Zoo Celebrates Insect Week with Rare Rainbow Stag Beetles
For the first time in Zoo history rainbow stag beetles successfully hatched in the Houston Zoo’s Bug House. The rare beetles are native to Australia and New Guinea and their name comes from their iridescent exoskeleton, believed to be used to confuse predators in the wild. Guests can learn more about the rare rainbow stag beetles during Insect Week, June 21-27, by visiting them in the in the John P. McGovern Children’s Zoo Bug House, next to the red panda habitat.
This species of beetle has several color forms including pink/green, blues and purple. Male rainbow stag beetles can reach a size of 70 mm and have long pincers used to joust over females. Meanwhile, females are smaller, reaching a size of 46 mm and have a line down the middle of their head. Females also have much smaller pincers used to create holes in rotting wood in which to lay their eggs.
The time a beetle transforms into an adult is a complex and delicate system that takes place inside wood such as tree branches or trunks. Once the female lays eggs, the eggs will double in size and hatch 10-14 days later. The rainbow stag beetle spends at least six months as a larva feeding on the wood in which they were born and will molt three times before becoming an adult by pupating. When they emerge, their wings are soft and white and can take up to a week to color up. This species is most visible when they fly, and birds are their natural predators.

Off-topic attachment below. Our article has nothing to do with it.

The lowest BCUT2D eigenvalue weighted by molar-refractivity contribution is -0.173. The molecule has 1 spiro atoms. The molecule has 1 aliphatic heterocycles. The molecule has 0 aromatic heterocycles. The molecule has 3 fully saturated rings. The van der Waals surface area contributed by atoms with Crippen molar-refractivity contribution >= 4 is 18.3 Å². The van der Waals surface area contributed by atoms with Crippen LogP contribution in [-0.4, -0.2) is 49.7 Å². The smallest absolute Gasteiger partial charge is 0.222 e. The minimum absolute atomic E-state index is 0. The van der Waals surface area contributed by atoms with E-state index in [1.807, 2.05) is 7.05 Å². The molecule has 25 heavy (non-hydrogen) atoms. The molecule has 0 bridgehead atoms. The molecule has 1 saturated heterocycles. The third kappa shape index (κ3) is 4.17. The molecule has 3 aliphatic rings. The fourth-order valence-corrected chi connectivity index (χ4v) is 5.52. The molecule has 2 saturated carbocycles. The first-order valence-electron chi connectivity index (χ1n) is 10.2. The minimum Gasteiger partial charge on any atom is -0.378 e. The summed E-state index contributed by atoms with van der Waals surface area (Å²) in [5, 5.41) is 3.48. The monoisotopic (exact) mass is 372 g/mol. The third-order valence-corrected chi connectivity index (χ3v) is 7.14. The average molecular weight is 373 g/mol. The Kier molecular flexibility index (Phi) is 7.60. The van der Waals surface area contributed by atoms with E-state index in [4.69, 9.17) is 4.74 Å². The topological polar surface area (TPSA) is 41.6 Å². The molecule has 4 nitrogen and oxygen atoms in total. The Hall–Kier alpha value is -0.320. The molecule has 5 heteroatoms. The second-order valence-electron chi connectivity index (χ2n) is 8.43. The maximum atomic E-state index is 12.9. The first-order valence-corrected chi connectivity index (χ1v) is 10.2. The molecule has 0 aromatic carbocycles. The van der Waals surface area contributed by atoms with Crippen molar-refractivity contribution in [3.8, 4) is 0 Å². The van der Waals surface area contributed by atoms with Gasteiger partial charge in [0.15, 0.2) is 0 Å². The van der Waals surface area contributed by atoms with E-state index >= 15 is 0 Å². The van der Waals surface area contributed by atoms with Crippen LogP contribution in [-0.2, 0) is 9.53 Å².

While it’s unknown how many rainbow stag beetles are in the wild, invertebrate species all over the world are in decline due to habitat loss and, at times, invasive species. The Zoo uses recycled content toilet paper to protect bugs’ and other animals forested homes. Trees are not used in recycled content toilet paper. Every time guests visit the Zoo, they are protecting wildlife by using our recycled content toilet paper. Guests can also continue to protect wildlife by purchasing recycled content toilet paper at the grocery store.